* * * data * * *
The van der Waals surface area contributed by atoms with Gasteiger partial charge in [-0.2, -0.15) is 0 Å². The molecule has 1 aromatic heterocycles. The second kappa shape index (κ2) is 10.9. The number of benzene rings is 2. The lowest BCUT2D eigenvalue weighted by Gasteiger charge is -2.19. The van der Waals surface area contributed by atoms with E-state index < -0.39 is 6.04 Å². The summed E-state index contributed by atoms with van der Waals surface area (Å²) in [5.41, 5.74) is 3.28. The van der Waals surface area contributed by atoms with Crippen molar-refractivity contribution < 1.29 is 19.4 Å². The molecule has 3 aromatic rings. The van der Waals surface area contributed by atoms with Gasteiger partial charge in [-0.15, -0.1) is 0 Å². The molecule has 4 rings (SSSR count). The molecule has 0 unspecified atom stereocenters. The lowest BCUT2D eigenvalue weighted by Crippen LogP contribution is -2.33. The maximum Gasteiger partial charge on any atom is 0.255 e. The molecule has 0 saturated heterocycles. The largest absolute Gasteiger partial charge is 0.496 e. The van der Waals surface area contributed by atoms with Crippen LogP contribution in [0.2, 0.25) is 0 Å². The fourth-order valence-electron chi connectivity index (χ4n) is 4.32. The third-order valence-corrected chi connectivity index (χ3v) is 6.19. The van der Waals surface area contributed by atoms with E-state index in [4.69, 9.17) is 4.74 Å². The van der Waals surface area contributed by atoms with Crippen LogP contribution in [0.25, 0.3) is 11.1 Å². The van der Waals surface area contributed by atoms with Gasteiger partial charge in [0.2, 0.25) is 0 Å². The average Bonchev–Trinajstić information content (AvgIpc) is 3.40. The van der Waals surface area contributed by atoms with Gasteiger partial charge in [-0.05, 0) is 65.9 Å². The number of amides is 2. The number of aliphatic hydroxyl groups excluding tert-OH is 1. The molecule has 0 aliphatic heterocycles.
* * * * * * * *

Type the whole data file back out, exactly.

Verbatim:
The van der Waals surface area contributed by atoms with Gasteiger partial charge in [-0.2, -0.15) is 0 Å². The molecule has 1 aromatic heterocycles. The second kappa shape index (κ2) is 10.9. The number of benzene rings is 2. The lowest BCUT2D eigenvalue weighted by Gasteiger charge is -2.19. The van der Waals surface area contributed by atoms with E-state index < -0.39 is 6.04 Å². The summed E-state index contributed by atoms with van der Waals surface area (Å²) in [5.41, 5.74) is 3.28. The van der Waals surface area contributed by atoms with Crippen molar-refractivity contribution < 1.29 is 19.4 Å². The molecule has 3 aromatic rings. The van der Waals surface area contributed by atoms with Gasteiger partial charge in [-0.15, -0.1) is 0 Å². The molecule has 4 rings (SSSR count). The molecule has 0 unspecified atom stereocenters. The lowest BCUT2D eigenvalue weighted by Crippen LogP contribution is -2.33. The maximum Gasteiger partial charge on any atom is 0.255 e. The molecule has 0 saturated heterocycles. The largest absolute Gasteiger partial charge is 0.496 e. The van der Waals surface area contributed by atoms with Crippen LogP contribution in [0.2, 0.25) is 0 Å². The fourth-order valence-electron chi connectivity index (χ4n) is 4.32. The third-order valence-corrected chi connectivity index (χ3v) is 6.19. The van der Waals surface area contributed by atoms with E-state index in [4.69, 9.17) is 4.74 Å². The van der Waals surface area contributed by atoms with Crippen LogP contribution in [0.25, 0.3) is 11.1 Å². The van der Waals surface area contributed by atoms with Gasteiger partial charge in [0.2, 0.25) is 0 Å². The average Bonchev–Trinajstić information content (AvgIpc) is 3.40. The van der Waals surface area contributed by atoms with Gasteiger partial charge in [-0.05, 0) is 65.9 Å². The number of amides is 2. The number of aliphatic hydroxyl groups excluding tert-OH is 1. The molecule has 0 aliphatic heterocycles.